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A few weeks ago, I was really struggling with the way chores at the farm were being handled. It seemed like we were spending more time taking stuff from one field to the next than we were actually doing the chores at hand. So guess what we did?

We had ourselves a good ol’ Kaizen event.

When we first set up the farm, to be honest, a lot of it was guessing what we would be needing and where. Water? Hay storage? Grain storage? Everything was outside and sort of close to the final locations – but as time went on, we learned that some of our choices weren’t the most ideal. Now with several months under our belt, and a better understanding of what is needed and where, we completely changed our routines and created a flow

For many reasons, I’m a prolific poo scooper, but we don’t cross cleaning tools with the breeds. This means the dogs have their own rake and bin, as do the alpacas and the sheep. The first Kaizen purchase was additional rakes and bins so that each lot for the sheep had their own Poo Containment System (PCS). Instead of carrying the rake and bin from Field 0A to Field 1 (this means crossing through Field 0 which is the alpaca lot), then down to Francis, then back – we now have 1 set for 0A and another set for Field 1. There are now 2 sets in the alpaca lot so that we can scoop together, and finish faster. (Scooping the alpaca lot is usually the last chore we complete.)


This is a not to scale rough schematic of the farm:

field layout

The corn was stored next to the field where the two mamas are currently living (Field 0A). The issue with that location was that from the time they were weaned until they are bred later this year, they aren’t being fed corn! The babies are being fed (a lot…) and Francis (a little bit – just to keep him sweet). So, we moved the corn from outside Field 0A, to inside Field 1. The babies currently live at the top of Field 1, while Francis lives at the bottom.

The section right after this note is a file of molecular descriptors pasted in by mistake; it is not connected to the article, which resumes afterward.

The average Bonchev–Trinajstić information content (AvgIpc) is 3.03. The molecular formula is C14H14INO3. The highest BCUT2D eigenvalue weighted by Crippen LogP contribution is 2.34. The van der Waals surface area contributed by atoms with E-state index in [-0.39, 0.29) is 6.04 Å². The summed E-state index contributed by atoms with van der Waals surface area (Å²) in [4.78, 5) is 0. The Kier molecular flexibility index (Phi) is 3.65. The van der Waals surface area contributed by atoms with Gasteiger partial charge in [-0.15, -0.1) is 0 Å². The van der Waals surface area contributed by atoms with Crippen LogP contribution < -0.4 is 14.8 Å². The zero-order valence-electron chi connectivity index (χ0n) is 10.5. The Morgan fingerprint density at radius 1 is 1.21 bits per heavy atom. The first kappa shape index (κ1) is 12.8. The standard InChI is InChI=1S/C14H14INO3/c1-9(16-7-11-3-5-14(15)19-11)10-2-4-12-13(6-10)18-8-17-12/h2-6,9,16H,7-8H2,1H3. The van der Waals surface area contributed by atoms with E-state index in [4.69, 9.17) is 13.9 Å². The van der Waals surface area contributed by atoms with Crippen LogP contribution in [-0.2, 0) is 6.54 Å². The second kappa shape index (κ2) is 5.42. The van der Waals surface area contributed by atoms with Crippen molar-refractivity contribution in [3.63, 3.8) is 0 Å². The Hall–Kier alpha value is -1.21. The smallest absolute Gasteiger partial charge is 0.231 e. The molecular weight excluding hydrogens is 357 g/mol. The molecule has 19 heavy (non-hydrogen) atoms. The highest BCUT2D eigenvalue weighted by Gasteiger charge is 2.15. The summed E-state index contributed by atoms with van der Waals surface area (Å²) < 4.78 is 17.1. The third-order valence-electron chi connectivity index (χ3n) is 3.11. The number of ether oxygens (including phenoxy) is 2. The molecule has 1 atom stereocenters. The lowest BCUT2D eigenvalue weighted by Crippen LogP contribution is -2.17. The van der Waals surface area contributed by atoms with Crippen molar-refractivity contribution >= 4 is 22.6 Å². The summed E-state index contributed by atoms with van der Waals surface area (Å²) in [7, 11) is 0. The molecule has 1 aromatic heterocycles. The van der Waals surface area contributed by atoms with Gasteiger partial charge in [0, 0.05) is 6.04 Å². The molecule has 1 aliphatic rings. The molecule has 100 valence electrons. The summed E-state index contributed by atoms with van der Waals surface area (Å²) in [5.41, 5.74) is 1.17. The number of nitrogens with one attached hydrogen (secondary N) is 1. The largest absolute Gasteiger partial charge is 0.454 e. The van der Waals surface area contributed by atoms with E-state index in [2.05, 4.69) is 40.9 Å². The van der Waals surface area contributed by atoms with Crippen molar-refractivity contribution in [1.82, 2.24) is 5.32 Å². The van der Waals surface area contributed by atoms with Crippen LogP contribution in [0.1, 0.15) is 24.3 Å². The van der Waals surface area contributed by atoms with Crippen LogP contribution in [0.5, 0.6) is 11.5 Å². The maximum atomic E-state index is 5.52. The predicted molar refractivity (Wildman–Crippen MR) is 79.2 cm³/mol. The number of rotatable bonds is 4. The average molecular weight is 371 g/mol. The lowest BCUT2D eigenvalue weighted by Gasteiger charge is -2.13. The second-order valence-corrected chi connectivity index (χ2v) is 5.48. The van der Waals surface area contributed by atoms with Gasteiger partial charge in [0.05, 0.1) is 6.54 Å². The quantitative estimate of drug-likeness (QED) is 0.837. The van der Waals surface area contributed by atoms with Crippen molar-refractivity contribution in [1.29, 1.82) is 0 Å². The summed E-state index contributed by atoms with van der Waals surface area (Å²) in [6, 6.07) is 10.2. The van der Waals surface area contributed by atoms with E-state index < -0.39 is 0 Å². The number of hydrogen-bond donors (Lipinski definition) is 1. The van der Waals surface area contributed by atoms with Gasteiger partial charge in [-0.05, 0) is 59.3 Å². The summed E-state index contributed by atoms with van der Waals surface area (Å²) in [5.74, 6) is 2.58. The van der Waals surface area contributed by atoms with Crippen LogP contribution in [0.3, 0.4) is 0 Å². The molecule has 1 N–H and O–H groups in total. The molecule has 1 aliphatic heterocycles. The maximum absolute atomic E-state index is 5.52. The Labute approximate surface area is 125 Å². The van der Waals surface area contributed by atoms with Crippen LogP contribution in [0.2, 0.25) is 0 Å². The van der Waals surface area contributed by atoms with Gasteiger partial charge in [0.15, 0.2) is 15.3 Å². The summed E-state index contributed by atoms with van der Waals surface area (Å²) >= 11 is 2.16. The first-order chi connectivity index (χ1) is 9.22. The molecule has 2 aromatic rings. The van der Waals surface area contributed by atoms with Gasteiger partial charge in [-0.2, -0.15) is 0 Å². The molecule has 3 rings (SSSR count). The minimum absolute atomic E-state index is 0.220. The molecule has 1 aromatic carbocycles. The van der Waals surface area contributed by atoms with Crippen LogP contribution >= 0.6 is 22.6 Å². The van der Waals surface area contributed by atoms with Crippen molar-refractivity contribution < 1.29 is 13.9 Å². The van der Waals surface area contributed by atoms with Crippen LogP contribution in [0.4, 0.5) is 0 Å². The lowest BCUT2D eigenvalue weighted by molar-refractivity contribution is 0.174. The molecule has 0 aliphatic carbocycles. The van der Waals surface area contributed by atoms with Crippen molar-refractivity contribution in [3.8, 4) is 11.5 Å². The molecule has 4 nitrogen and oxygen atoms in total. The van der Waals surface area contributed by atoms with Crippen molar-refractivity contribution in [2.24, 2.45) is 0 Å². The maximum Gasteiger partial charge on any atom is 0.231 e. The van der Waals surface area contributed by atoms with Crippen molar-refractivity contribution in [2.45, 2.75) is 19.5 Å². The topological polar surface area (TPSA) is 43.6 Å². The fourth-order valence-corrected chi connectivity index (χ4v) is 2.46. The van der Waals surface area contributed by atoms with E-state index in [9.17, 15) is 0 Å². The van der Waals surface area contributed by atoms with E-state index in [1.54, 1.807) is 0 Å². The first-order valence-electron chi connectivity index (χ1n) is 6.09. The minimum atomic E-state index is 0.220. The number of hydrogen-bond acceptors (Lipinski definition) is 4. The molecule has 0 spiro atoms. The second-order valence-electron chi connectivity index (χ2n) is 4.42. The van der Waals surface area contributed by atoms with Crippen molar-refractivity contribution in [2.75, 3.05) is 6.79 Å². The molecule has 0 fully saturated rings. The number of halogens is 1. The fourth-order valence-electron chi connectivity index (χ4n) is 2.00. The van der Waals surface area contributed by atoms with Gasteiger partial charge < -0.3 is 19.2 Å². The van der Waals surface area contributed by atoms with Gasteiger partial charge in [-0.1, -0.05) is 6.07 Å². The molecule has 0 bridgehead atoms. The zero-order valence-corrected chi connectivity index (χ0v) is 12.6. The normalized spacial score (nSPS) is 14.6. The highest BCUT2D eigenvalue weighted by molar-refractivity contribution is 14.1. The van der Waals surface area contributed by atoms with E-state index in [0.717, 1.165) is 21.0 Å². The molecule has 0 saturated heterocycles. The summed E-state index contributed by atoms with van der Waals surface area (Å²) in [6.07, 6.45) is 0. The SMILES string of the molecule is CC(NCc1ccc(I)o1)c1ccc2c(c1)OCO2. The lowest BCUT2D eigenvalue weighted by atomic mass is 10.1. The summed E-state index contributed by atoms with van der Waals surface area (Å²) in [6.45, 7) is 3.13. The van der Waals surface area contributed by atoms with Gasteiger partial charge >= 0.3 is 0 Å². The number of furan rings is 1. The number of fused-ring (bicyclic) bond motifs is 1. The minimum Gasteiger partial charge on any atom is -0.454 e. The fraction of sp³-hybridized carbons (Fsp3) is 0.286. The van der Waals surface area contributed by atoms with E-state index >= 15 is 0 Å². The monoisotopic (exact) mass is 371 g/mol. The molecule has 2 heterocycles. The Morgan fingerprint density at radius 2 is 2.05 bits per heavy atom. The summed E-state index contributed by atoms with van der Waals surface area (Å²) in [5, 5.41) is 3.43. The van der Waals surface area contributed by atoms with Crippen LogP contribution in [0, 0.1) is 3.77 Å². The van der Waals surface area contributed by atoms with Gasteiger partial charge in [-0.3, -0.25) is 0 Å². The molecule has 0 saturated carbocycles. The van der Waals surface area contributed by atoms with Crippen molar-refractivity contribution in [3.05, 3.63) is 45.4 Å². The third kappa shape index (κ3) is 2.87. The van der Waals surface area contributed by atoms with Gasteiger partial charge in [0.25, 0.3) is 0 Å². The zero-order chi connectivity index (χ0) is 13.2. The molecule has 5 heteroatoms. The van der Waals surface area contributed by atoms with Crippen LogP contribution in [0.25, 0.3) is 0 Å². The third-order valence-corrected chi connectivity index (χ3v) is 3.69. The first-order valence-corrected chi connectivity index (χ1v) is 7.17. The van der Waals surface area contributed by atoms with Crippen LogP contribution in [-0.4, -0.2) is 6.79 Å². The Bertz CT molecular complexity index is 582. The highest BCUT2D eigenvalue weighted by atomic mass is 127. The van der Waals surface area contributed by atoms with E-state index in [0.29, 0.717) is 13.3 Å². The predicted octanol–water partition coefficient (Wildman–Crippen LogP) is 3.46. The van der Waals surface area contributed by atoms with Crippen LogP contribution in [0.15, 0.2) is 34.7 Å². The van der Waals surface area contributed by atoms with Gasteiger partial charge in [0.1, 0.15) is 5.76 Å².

Speaking of corn and feeding the babies… when they were smaller and shyer, it wasn’t an issue to use a small trough that just hooked to the gate. But as they grew, they started knocking each other out of the way to eat more. It got to the point that I would have to hold the feed trough so they didn’t knock it off and spill the corn all over the ground.

baby trough

That was such a time stealer for me – so we bought a “real” grain trough. Toss the corn & protein pellets in, everyone has room, and no more sitting and holding while they eat.

baby feeder

Another easy move was that the dog food was originally right next to the corn – so we moved it right next to where the dogs are fed in Field 0.

It sounds so simple, doesn’t it? Those few changes have improved our efficiency –and chores literally take ½ the time they did before since we’re no longer backtracking our steps!

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